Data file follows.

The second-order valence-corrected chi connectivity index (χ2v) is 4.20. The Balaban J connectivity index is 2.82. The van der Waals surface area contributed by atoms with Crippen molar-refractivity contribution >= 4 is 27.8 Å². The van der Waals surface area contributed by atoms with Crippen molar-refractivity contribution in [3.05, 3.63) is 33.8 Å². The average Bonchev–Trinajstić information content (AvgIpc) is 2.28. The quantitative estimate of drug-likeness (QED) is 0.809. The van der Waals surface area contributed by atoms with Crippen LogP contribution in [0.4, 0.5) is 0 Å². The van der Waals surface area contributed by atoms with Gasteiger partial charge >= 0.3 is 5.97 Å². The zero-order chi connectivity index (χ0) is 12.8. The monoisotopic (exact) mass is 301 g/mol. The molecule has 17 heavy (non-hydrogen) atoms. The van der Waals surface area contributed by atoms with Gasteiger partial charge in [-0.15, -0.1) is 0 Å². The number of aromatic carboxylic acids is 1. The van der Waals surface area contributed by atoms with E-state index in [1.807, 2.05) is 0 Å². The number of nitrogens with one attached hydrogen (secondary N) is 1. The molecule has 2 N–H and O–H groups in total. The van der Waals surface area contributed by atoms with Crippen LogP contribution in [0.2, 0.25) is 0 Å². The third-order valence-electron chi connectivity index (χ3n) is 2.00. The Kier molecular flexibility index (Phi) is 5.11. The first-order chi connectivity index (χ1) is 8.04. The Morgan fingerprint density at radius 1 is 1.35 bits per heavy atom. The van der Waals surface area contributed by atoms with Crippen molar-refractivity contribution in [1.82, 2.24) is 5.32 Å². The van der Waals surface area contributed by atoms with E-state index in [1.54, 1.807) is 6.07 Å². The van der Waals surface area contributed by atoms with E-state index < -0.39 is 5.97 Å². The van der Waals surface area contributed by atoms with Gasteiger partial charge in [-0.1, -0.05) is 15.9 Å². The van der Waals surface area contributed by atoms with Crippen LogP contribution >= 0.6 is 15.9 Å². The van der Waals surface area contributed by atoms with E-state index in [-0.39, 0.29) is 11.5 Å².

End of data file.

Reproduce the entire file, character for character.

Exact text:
The second-order valence-corrected chi connectivity index (χ2v) is 4.20. The Balaban J connectivity index is 2.82. The van der Waals surface area contributed by atoms with Crippen molar-refractivity contribution >= 4 is 27.8 Å². The van der Waals surface area contributed by atoms with Crippen molar-refractivity contribution in [3.05, 3.63) is 33.8 Å². The average Bonchev–Trinajstić information content (AvgIpc) is 2.28. The quantitative estimate of drug-likeness (QED) is 0.809. The van der Waals surface area contributed by atoms with Crippen LogP contribution in [0.4, 0.5) is 0 Å². The van der Waals surface area contributed by atoms with Gasteiger partial charge >= 0.3 is 5.97 Å². The zero-order chi connectivity index (χ0) is 12.8. The monoisotopic (exact) mass is 301 g/mol. The molecule has 17 heavy (non-hydrogen) atoms. The van der Waals surface area contributed by atoms with Gasteiger partial charge in [-0.15, -0.1) is 0 Å². The number of aromatic carboxylic acids is 1. The van der Waals surface area contributed by atoms with E-state index in [1.807, 2.05) is 0 Å². The number of nitrogens with one attached hydrogen (secondary N) is 1. The molecule has 2 N–H and O–H groups in total. The van der Waals surface area contributed by atoms with Crippen LogP contribution in [0.2, 0.25) is 0 Å². The third-order valence-electron chi connectivity index (χ3n) is 2.00. The Kier molecular flexibility index (Phi) is 5.11. The first-order chi connectivity index (χ1) is 8.04. The Morgan fingerprint density at radius 1 is 1.35 bits per heavy atom. The van der Waals surface area contributed by atoms with Crippen molar-refractivity contribution in [1.82, 2.24) is 5.32 Å². The van der Waals surface area contributed by atoms with E-state index in [1.54, 1.807) is 6.07 Å². The van der Waals surface area contributed by atoms with E-state index < -0.39 is 5.97 Å². The van der Waals surface area contributed by atoms with Gasteiger partial charge in [-0.1, -0.05) is 15.9 Å². The van der Waals surface area contributed by atoms with Crippen LogP contribution >= 0.6 is 15.9 Å². The van der Waals surface area contributed by atoms with E-state index in [-0.39, 0.29) is 11.5 Å².